Bolingbrook mayor gets emotional during State of the Village
Bolingbrook Mayor Roger Claar shared the Village’s accomplishments, as he bid farewell to lives lost in 2017 during the annual State of the Village presentation, at the Bolingbrook Golf Club, hosted Jan. 28 by the Bolingbrook Area Chamber of Commerce.
Claar was joined by a number of state and local municipal officials, business professionals and others, seeking to learn of what’s changed in the Village since 1986 and what’s to come.
“I feel compelled to acknowledge people of notoriety in town because of what their service was to the community or participation in the community,” Claar said.
Claar took a moment to recite a list of names and went on to fight back some emotion speaking of one public servant, Leroy Brown, Sr., who died Oct. 31, 2017.
Brown was a long-time Bolingbrook resident and served as deputy to the mayor for 17 years. A photo slideshow ran across a screen projecting images of Mr. Brown to commemorate the life he led.
“Leroy Brown is, by far, the most popular man in Bolingbrook,” Claar said. “With us today is his widow, Pat Brown. ... He was always there.”
Claar thanked Brown and continued to deliver his 32nd State of the Village address, in which he highlighted the Village’s accomplishments made since 1986 and touted Bolingbrook as a “hub of events for people to gather and do good things for other people.”
Claar went on to make mention of a number of local organizations working to engage the public and promote a sense of community.
Another accomplishment noted during the State of the Village presentation included economic development.
Claar acknowledged the spread of concerns locally and nationally for retail developments in an increasingly e-commerce-driven world and said The Promenade Bolingbrook continues to thrive.
“The mall is 94 percent leased, which is 3 percent higher than the national average,” he said.
New developments have continued to come on line in town, with the recent openings of ATI Physical Therapy, Tailgaters Sports Bar & Grill and Residence Inn by Marriott Chicago Bolingbrook.
In 2018, there will be a number of new businesses to open up in town, including Beggars Pizza, Slim Chickens and Andy’s Frozen Custard.
“We have to two large projects we hope to announce in about 45 days that are coming here,” Claar said. “I can’t announce them yet.”
The Village prides itself on its effort to work on tourism.
“We have over 950 hotel rooms in Bolingbrook now, and there are many nights you can’t find a room in this town,” Claar said. “They’re all filled.”
The Village of Bolingbrook is working to bring in more tourists over the weekends to partake in different activities and check out the various attractions.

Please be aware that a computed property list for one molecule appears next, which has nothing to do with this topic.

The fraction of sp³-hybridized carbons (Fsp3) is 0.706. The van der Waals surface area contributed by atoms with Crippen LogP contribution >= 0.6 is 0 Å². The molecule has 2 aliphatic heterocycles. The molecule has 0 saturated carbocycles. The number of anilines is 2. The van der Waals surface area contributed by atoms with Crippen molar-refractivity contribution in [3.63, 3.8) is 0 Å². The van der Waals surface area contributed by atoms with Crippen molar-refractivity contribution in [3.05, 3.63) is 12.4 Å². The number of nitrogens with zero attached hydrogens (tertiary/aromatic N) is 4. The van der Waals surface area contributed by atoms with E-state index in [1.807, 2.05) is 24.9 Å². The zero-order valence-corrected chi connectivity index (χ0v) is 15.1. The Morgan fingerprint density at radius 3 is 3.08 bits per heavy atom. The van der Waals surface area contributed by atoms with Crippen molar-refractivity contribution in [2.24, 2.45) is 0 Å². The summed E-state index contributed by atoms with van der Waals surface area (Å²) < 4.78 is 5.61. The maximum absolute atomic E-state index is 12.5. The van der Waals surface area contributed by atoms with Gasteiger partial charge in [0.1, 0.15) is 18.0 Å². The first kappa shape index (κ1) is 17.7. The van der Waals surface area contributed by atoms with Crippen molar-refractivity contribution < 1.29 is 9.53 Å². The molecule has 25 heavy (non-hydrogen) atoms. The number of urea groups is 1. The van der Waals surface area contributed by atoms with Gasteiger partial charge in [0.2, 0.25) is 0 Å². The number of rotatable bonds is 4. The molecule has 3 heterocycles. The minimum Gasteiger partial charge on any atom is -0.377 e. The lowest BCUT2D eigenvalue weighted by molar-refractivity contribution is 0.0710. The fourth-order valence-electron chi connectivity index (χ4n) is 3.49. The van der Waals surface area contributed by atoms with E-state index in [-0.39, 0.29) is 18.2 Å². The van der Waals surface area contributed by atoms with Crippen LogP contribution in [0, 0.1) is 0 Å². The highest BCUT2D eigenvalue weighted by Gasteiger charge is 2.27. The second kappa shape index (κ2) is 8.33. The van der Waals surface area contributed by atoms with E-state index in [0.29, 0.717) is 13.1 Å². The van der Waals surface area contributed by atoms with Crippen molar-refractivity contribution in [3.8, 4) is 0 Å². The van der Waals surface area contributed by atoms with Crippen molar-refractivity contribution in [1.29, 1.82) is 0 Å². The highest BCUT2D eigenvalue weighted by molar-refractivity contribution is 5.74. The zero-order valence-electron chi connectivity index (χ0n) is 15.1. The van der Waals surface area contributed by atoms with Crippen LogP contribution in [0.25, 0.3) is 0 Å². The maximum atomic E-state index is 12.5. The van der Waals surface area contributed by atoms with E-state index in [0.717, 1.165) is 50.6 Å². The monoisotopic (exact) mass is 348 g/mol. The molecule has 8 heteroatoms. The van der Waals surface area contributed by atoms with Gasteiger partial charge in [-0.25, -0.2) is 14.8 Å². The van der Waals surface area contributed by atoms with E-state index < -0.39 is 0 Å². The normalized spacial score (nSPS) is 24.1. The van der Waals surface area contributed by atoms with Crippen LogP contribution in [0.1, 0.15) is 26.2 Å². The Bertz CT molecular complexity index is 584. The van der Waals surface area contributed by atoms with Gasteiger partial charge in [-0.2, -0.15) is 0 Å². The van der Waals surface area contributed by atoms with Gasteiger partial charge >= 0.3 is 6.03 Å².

“The Holiday Inn was just totally revamped this year,” Claar said. “They doubled their lounge.”
The current state of federal, state and local government
At a time when public servants are often scrutinized for what they do and what they don’t do, Claar took time to offer his thoughts on the current state of federal, state and local government.
“[State lawmakers] can’t get anything done, and it’s not just the Democrats, it’s the Democrats and Republicans,” Claar said. “You see the same thing in Washington, [D.C.]. I’m telling you, they’ll fight over anything, and it’s just unfortunate they can’t just sit down and talk and move forward on some of these topics that are critical.”
Claar said he is very proud of the local municipal services provided in the Village of Bolingbrook.
Government budgets at all levels are designed to include funding for employee salaries and benefits.
“Candidly speaking, [this is true] especially in the State of Illinois,” Claar said. “We have to give employees raises every year. I’ve had people say, ‘You can’t give them raises.’ If you don’t give a raise, they’ll bring in an arbitrator who will tell you what the raises will be. I’m not knocking it, that’s the system.”
Claar wanted it to be clear that his main point of bringing this matter up is not to say that raises aren’t warranted, it is to make people aware that more money will be necessary to pay public employees.
“To fund these things, we either raise property taxes, the gas tax, hotel tax or some kind of new tax,” he said. “We don’t print money. There are those that say, ‘Oh, cut the fat.’”
The Village of Bolingbrook has combined police and fire, converted LED lights to save money and eliminated the travel budget for staff and elected officials.
“The reality is, it costs money, and we do as best we can,” he said.